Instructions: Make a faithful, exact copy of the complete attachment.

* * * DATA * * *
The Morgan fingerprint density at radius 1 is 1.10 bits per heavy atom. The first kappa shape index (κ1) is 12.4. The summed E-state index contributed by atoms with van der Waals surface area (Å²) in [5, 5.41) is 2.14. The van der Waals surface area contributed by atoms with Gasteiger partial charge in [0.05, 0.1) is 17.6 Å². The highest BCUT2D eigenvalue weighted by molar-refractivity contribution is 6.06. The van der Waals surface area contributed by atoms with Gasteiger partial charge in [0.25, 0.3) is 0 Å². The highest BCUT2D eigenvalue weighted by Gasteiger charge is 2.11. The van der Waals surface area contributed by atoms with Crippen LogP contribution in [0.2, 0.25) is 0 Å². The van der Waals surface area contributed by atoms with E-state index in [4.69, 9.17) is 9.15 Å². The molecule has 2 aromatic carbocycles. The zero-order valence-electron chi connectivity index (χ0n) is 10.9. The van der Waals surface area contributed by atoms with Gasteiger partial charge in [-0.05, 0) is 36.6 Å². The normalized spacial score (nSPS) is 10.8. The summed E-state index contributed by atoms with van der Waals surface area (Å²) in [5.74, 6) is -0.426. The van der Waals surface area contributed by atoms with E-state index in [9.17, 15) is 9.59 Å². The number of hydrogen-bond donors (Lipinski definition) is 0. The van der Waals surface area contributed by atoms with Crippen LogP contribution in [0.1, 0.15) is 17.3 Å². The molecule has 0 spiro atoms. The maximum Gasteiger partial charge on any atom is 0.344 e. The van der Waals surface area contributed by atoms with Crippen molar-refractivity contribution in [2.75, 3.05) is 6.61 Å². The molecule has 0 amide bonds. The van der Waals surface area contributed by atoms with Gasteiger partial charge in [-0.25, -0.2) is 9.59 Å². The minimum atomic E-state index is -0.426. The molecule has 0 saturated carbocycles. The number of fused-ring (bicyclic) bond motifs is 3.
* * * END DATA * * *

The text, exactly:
The Morgan fingerprint density at radius 1 is 1.10 bits per heavy atom. The first kappa shape index (κ1) is 12.4. The summed E-state index contributed by atoms with van der Waals surface area (Å²) in [5, 5.41) is 2.14. The van der Waals surface area contributed by atoms with Gasteiger partial charge in [0.05, 0.1) is 17.6 Å². The highest BCUT2D eigenvalue weighted by molar-refractivity contribution is 6.06. The van der Waals surface area contributed by atoms with Gasteiger partial charge in [0.25, 0.3) is 0 Å². The highest BCUT2D eigenvalue weighted by Gasteiger charge is 2.11. The van der Waals surface area contributed by atoms with Crippen LogP contribution in [0.2, 0.25) is 0 Å². The van der Waals surface area contributed by atoms with E-state index in [4.69, 9.17) is 9.15 Å². The molecule has 2 aromatic carbocycles. The zero-order valence-electron chi connectivity index (χ0n) is 10.9. The van der Waals surface area contributed by atoms with Gasteiger partial charge in [-0.05, 0) is 36.6 Å². The normalized spacial score (nSPS) is 10.8. The summed E-state index contributed by atoms with van der Waals surface area (Å²) in [5.74, 6) is -0.426. The van der Waals surface area contributed by atoms with E-state index in [9.17, 15) is 9.59 Å². The number of hydrogen-bond donors (Lipinski definition) is 0. The van der Waals surface area contributed by atoms with Crippen LogP contribution in [0.1, 0.15) is 17.3 Å². The molecule has 0 spiro atoms. The maximum Gasteiger partial charge on any atom is 0.344 e. The van der Waals surface area contributed by atoms with Crippen molar-refractivity contribution in [2.75, 3.05) is 6.61 Å². The molecule has 0 amide bonds. The van der Waals surface area contributed by atoms with Gasteiger partial charge in [-0.25, -0.2) is 9.59 Å². The minimum atomic E-state index is -0.426. The molecule has 0 saturated carbocycles. The number of fused-ring (bicyclic) bond motifs is 3.